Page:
The music in Mask, on the other hand, was the handiwork of none other than Alexander Brandon, with whom I had my first experience in elementary school when I was playing Jazz Jackrabbit (Tubelectric really made a lasting impression on my younger self and, I suspect, played a part in my obsession with ostinatos... or perhaps it's the other way around). While the music in the OC was pretty much the usual fare of fantasy RPGs, the music in Mask took a more creative approach at times. I suppose with a story that takes you an a multi-planar journey involving gods (both alive and dead), you don't have to limit yourself to the ordinary when composing, either. The music really works in setting the mood and several pieces on the soundtrack have become my all time favorites.


Death God's Vault

You might be wondering, why is she only talking about the OC and Mask? Doesn't she know there are two more expansions to the game? Well, yes. And Storms of Zehir actually has some really awesome music, as well. But the sad truth is, I simply did not feel that the story of SoZ had enough pull to make me want to play more than a few hours. And Mysteries of Westgate I never even played. More importantly, though, unlike the subsequent expansions, the first one was a continuation of the story of the original campaign and makes for a better, more cohesive tribute piece.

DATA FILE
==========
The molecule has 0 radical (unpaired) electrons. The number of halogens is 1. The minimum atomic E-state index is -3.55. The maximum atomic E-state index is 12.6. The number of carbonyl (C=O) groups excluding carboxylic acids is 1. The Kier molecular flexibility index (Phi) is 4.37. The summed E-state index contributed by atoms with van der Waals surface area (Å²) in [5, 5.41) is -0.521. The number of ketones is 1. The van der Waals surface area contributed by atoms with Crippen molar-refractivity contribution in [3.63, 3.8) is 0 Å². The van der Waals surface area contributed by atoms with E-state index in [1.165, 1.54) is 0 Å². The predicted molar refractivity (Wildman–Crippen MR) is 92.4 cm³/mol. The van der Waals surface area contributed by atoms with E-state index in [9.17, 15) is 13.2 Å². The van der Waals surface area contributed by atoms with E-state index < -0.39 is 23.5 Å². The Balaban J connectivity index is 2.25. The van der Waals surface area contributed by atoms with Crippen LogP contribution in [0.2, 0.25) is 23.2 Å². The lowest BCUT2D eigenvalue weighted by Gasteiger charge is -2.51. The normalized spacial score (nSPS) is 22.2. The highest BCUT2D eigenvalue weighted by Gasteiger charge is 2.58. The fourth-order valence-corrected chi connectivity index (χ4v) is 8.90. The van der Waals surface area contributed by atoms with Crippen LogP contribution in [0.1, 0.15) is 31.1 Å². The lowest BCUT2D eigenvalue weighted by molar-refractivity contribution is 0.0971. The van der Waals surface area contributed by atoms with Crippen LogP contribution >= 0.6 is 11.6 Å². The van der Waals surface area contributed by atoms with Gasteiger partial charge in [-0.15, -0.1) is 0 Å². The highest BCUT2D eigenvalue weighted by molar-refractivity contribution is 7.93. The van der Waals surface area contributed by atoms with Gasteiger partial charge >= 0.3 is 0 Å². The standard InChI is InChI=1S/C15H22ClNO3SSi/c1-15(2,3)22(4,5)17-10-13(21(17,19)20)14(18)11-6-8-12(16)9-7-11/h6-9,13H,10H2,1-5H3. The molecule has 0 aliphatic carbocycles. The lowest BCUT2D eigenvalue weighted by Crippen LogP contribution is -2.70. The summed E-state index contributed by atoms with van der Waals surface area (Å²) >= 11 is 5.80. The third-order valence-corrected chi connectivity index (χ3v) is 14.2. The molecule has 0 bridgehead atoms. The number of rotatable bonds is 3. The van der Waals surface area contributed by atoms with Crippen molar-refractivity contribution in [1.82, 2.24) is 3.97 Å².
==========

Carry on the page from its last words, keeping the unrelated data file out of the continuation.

My NWN2 Tribute: Before the Wall


So, my tribute is to the story of the Spirit Eater — hence the title — but of course there would be no Spirit Eater without the Knight-Captain of Crossroad Keep. Therefore I have included themes from both the OC and MotB. I did my best to replicate some of the sounds (e.g. the bowed cymbal) and the atmosphere in Brandon's work but for the most part, I just took the melody and ran with it :p On a technical note, I think I'm slowly learning how to portray power without having all the instruments playing at the same time.

See if you can spot these themes in the tribute:
0:00 Death God's Vault (NWN2: MotB)
0:41 Immil Vale Combat (NWN2: MotB)
1:35 Ruins (NWN2:OC Main Theme)
& Githyanki Theme (NWN2:OC)

I did plan to do vocals for this and even wrote a full set of lyrics. I found out the hard way that I had not left enough space for vocals in the track, though, so I left it as an instrumental. I'm sure most of you prefer a nice viola section over my singing voice, anyway ;) (I might do a version with a simpler background track to accommodate for vocals, as I think it might suit the lyrics better, as well. So, more on that later!)

In the meantime, though, I'm working on a few projects - another Dragon Age themed song that's going to be a little different, and something inspired by literature rather than video games.